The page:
My grandmother passed away last Wednesday. I stayed with her in the hospital a few times in the days leading up to her death , though she had been sick for awhile at that point. She had Parkinson’s disease. Over the last few years, she lost the ability to walk. Over the last couple of months, she lost the ability to breathe without the help of a machine. Despite this physical decay, I have a clear picture to remember her by from an earlier time in her life: when she raised me, protected me, and loved me unconditionally. Continue reading
Tag Archives: recovery
Last year, I submitted one of my creative nonfiction pieces to a publication contest for young LGBTQIA+ writers. I did not have high hopes for winning
just as I do not have high hopes that the men in my life will text me back. But I heard from one of the editors that they selected my piece – one of seven they chose out of almost 400 – and now it has arrived. As Patrick from SpongeBob would say, look at it (and check it out on Amazon here): Continue reading
“What would you tell your own client?” my therapist asked me. “When you’re in my position, what would you say?”
I uncrossed my legs. My whole body shook, and shivers ran up and down my legs, my arms. Over the past year, my therapist and I had started to uncover the abuse I experienced at the hands of my mother. Though I had made tremendous progress, talking about the abuse still made my skin crawl, like the past lived and moved inside of me, tiny slivers of memory ready to burst into flames at any moment.
“I would tell them it’s not their fault,” I said. Continue reading
Two nights ago I wrote a review of A Little Life by Hanya Yanagihara, an epic book about four friends growing up together in New York City. One of the four, Jude St. Francis, suffered extreme sexual, physical, and emotional abuse throughout his childhood. As an adult, Jude works as an ambitious and renowned litigator. In addition to his handsomeness and his intellect, he forges several deep and tender friendships. However, Jude’s trauma continues to haunt him. He cuts himself in egregious ways to numb his psychological pain. He views himself as someone who only inspires disgust. He refuses to open up about his past. I write this post because Jude’s struggle reminded me a lot of the emotional abuse I suffered as a child and my personal battle with the scars it has left behind. I write this post to prove that hope exists for people like us, for people who experienced what no child should have to.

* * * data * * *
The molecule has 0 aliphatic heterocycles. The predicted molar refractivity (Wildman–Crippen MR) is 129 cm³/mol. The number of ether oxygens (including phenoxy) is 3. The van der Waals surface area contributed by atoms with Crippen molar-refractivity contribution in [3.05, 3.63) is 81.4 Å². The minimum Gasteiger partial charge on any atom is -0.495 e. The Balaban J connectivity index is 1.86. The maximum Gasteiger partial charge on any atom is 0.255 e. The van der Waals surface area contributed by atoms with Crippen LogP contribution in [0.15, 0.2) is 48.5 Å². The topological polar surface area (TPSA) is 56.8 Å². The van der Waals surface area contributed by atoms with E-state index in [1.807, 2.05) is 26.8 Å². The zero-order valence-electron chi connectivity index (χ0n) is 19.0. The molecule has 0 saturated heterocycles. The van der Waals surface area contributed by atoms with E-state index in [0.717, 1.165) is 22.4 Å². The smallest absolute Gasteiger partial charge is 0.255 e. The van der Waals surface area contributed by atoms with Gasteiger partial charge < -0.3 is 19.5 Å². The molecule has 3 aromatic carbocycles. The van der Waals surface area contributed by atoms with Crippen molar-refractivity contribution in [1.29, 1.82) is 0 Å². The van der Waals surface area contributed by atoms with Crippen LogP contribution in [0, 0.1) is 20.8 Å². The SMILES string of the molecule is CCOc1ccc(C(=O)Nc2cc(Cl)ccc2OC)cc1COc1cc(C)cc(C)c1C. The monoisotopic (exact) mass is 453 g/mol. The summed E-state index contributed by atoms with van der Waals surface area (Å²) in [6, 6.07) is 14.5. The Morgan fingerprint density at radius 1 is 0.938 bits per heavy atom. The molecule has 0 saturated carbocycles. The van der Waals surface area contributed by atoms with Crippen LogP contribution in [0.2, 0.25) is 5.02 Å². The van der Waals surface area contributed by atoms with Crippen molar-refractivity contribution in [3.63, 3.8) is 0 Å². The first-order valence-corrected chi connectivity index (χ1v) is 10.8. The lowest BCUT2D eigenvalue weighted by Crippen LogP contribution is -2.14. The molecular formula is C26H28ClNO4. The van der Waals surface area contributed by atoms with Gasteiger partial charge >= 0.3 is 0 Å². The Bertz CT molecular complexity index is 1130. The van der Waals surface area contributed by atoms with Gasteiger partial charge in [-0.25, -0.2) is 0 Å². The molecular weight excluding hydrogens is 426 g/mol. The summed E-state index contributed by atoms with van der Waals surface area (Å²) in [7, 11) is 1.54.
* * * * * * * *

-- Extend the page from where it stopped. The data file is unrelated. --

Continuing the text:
A lot of the conflict in A Little Life stems from Jude’s inability to accept care from those around him. Continue reading
My throat burned after the fourth upheaval. I tossed another white paper bag, stained with the remnants of yesterday’s dinner, into the trashcan by my bedside. The nurse placed a hand on the top of my back as I tried to stand, only to grip my shoulders as I collapsed right back down into the cold seat of my wheelchair. “This is unfortunate,” I thought to myself, as the pressure to vomit built inside of me for the fifth time that day. “I will never take for granted the ability to walk, or talk, or sing ‘Break Free’ ever again.”
On that bright Sunday morning in late June, I woke to the world spinning. Continue reading
I turn twenty in an hour and a half, and the English major within me wants to explain why I write this blog. In addition to my thoughts on society, books, and pop, this site has always served as a space for me to reflect on my personal life, as you can see from how the traumatic events of this past semester show themselves within my recent writing. Though this thesis might change, I will make it clear, as of today: I write this blog so that it can serve as a place of compassion, for myself and for others. A quick definition of “self-compassion,” provided by professor and researcher Kristin Neff:
As I’ve defined it, self-compassion entails three core components. First, it requires self-kindness, that we be gentle and understanding with ourselves rather than harshly critical and judgmental. Second, it requires recognition of our common humanity, feeling connected with others in the experience of life rather than feeling isolated and alienated by our suffering. Third, it requires mindfulness – that we hold our experience in balanced awareness, rather than ignoring our pain or exaggerating it. We must achieve and combine these three essential elements in order to be truly self-compassionate. – Kristin Neff, Self-Compassion.
Two themes run throughout my life: the depth of my emotions and the struggles I have encountered. Continue reading